Do not pack anything new, especially t-shirts or shoes, for the day of the race - everything you pack, should have been tried and tested during your training runs and not just once but several times. Here is a list of times you are likely to need in each bag. This does of course depend on the race you are doing but will give you an idea.

Morning /pre-race bag

Full-sleeve T-shirt or tracksuit top

Track pants

mobilie phone

water bottle

Large vin liner - if it's cold, a bin liner works very well to keep you warm while you wait for the run to begin and you won't mind discarding it as you set off.

For men - thick chafing cream, or micropore tape to protect your nipples as bleeding from friction is not unusual and is painful.

The same cream can help if your thighs tend to rub together or for ladies you might want some under the breast where the bra is as this can cause chafing too.

Running bag.

Running shoes

socks

Dry-weave t-shirt - not cotton

Bib with your participant number attached by four safety pins to the corners or put on an elastic to go around your waist. On the back of your number its good to write your name and phone number of a person to contact in an emergency.

shorts or tights

sunglasses

cap

belt pouch or equivalent for on-the-run snacks.

After-race Bag

Water bottle

Dry snack foods, fruit, muesli bars etc.

A complete change of clothes, including fresh underwater and a pair of comfortable open shoes. Blister pack and adhesive bandages and plasters for any chafing issues.

The night before

Eat a good balanced meal before 8pm, you don't need to go crazy carboloading on poor quality carbs like pasta as is traditional but a little extra on your plate of good nutritional food would be good. High quality carbohydrates and some protein and good fats.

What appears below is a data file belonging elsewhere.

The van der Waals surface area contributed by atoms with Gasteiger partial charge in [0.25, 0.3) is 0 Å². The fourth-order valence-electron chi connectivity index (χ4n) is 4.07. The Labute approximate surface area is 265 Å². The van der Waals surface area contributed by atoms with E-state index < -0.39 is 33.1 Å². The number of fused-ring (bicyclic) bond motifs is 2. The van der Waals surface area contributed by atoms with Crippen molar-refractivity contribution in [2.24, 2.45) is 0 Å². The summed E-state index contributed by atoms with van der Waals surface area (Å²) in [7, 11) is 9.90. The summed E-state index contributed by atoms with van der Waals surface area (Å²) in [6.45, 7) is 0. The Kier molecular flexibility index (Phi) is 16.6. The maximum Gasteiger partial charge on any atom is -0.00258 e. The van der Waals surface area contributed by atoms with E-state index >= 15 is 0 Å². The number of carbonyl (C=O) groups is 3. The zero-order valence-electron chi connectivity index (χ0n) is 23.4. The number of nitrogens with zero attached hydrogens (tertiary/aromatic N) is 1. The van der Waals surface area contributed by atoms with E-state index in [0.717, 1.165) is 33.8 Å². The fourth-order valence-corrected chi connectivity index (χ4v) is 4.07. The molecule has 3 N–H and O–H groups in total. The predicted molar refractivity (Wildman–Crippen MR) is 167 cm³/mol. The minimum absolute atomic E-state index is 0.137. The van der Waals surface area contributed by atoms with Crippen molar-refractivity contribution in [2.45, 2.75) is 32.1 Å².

Call the people you intend to carpool with if you have any arrangements, and check all is set to go. Set an alarm and have a back up system in place.

Go to bed early and do some visualisation exercises alongside some deep breathing exercises to calm your nerves and go through a successful and positive race in your minds eye. Meditate and focus your mind only on positive helpful thoughts. Cut any fearful or negative thoughts off at the knees and, even talk to yourself if you have to.

Every time a negative thought pops in let it pass and try to perceive the upcoming event as a challenge and not a threat.

It's now no use thinking about what you didn't do right in the build up or what has gone wrong or what the consequences will be if you fail or muck up. None of these thoughts will help you achieve your optimal performance so kick them out of your mind.

About Lisa Tamati

Lisa Tamati is a New Zealand sporting icon, who's run more than 70,000km to date, and has transversed almost every major desert in the world. Lisa is among the world's top female ultra-athletes, and one of the world's few full time adventure runners.

Running is Lisa's passion, not only as a physical pursuit but as a means to inspire and help others. We're fortunate enough here at Active Nation to have Lisa as a guest blogger and a BLACKROLL New Zealand athlete.

For more on Lisa and the Running Hot Coaching movement she facilitates please click here.